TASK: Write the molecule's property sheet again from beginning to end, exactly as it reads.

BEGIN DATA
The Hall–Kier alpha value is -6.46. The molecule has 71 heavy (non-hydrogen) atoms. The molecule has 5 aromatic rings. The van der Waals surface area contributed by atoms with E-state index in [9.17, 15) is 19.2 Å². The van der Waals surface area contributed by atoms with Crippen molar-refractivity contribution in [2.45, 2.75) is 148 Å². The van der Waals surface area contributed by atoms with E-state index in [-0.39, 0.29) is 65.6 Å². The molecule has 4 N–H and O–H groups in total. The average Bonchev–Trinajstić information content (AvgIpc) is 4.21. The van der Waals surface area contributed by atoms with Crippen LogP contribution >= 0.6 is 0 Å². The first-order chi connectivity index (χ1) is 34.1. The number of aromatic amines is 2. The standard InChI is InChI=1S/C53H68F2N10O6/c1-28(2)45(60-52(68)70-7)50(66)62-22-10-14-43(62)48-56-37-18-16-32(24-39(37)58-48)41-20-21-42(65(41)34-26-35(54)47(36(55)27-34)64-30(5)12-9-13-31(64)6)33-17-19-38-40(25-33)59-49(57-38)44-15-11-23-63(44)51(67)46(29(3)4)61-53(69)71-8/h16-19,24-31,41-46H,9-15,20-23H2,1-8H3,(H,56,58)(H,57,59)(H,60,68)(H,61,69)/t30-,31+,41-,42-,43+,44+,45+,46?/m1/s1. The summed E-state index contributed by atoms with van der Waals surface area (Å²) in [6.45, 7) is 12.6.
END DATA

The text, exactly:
The Hall–Kier alpha value is -6.46. The molecule has 71 heavy (non-hydrogen) atoms. The molecule has 5 aromatic rings. The van der Waals surface area contributed by atoms with E-state index in [9.17, 15) is 19.2 Å². The van der Waals surface area contributed by atoms with Crippen molar-refractivity contribution in [2.45, 2.75) is 148 Å². The van der Waals surface area contributed by atoms with E-state index in [-0.39, 0.29) is 65.6 Å². The molecule has 4 N–H and O–H groups in total. The average Bonchev–Trinajstić information content (AvgIpc) is 4.21. The van der Waals surface area contributed by atoms with Crippen LogP contribution >= 0.6 is 0 Å². The first-order chi connectivity index (χ1) is 34.1. The number of aromatic amines is 2. The standard InChI is InChI=1S/C53H68F2N10O6/c1-28(2)45(60-52(68)70-7)50(66)62-22-10-14-43(62)48-56-37-18-16-32(24-39(37)58-48)41-20-21-42(65(41)34-26-35(54)47(36(55)27-34)64-30(5)12-9-13-31(64)6)33-17-19-38-40(25-33)59-49(57-38)44-15-11-23-63(44)51(67)46(29(3)4)61-53(69)71-8/h16-19,24-31,41-46H,9-15,20-23H2,1-8H3,(H,56,58)(H,57,59)(H,60,68)(H,61,69)/t30-,31+,41-,42-,43+,44+,45+,46?/m1/s1. The summed E-state index contributed by atoms with van der Waals surface area (Å²) in [6.45, 7) is 12.6.